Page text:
+ ATOD3="ATOD_LV-A" ATOD4="ATOD_LV-A_NX"
+ DTOA1="DTOA_LV-A_OD" DTOA2="DTOA_LV-A_OD"
+ DTOA3="DTOA_LV-A_OD" DTOA4="DTOA_LV-A_OD"
+ TSWHL1=3.42n TSWHL2=3.42n
+ TSWHL3=3.42n TSWHL4=3.42n
+ TSWLH1=0.16n TSWLH2=0.16n
+ TSWLH3=0.16n TSWLH4=0.16n
+ DIGPOWER="DIGIFPWR_3V")

The open drain output I/O model retains some of the same values as the standard model. The DRVL, INLD, ATOD1, ATOD2, ATOD3, ATOD4, and DIGPOWER parameters will all have the same values. Most of these define the input characteristics or the power supply for the device which do not change. The DRVL parameter stays the same since the open drain output will only affect the high state output of the device.

The DRVH parameter is arbitrarily assigned the value of 1Meg. This parameter defines the high state output strength that is used to resolve the output state when multiple digital outputs are wire-ored together. With an open drain output, the drive strength is weak and so is defined with a high resistance value. The open drain output devices are typically dependent on pullup resistors to provide the drive resistance.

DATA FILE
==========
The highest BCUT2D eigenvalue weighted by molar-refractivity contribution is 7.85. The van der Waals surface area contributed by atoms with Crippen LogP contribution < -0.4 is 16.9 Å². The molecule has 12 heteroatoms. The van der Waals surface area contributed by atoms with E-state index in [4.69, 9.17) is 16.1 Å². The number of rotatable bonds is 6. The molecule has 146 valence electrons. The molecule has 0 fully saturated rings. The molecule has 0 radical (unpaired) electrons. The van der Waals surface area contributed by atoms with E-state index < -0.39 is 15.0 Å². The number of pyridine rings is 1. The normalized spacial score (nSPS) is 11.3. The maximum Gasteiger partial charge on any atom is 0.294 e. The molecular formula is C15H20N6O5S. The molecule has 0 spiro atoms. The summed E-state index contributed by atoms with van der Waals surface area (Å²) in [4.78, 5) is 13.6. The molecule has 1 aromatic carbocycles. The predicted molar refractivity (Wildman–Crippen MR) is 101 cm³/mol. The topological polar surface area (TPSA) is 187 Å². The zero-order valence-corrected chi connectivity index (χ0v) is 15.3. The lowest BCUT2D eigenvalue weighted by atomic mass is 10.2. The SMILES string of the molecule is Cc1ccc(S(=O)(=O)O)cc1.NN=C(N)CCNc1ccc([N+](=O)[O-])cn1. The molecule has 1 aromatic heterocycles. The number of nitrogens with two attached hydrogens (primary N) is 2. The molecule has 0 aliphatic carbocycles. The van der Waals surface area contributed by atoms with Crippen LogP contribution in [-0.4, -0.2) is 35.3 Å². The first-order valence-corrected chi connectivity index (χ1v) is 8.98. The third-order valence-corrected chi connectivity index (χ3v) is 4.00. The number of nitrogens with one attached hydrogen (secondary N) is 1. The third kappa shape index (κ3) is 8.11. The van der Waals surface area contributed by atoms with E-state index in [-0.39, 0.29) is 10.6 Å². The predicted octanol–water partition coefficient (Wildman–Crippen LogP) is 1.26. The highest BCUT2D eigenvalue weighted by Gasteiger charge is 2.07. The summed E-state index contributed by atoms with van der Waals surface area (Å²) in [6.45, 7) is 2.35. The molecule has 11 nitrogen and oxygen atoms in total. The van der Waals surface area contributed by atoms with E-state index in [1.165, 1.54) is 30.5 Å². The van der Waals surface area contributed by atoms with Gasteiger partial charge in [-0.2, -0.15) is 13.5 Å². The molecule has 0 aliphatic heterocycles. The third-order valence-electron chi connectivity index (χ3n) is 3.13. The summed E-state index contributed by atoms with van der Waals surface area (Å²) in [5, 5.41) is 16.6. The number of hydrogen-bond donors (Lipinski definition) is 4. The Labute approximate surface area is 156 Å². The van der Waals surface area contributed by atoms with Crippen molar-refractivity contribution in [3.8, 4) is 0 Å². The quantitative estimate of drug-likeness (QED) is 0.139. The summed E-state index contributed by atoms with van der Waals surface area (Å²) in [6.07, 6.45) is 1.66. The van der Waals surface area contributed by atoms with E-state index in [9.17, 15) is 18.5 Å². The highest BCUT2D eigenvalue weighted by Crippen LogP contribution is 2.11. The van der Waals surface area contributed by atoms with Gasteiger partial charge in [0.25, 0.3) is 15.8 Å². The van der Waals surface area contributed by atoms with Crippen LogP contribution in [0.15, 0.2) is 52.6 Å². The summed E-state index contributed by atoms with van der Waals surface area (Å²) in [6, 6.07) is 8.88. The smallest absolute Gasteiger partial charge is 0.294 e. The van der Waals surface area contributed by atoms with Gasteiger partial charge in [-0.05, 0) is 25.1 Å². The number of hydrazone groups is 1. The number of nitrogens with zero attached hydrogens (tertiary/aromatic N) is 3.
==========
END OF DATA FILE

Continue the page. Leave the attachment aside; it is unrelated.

The DTOA1 through DTOA4 parameters define the names of the digital to analog interface subcircuits that will be called when a digital output is connected to an analog component. These parameters have all been defined with the 'DTOA_LV-A_OD' open drain DtoA interface subcircuit created previously. This DtoA subcircuit is applicable for all four levels, so all four parameters share the same value.

The TSWLH1 through TSWLH4 and TSWHL1 through TSWHL4 define the switching times for the I/O model. The switching times are subtracted from the digital device's propagation delay on outputs which are connected to analog components so that the analog signal at the other side of the DtoA interface should reach the switching level just when the digital device does at the stated delay. Since the same DtoA subcircuit is used for all four cases in this family, the switching times will be the same for each level of a transition.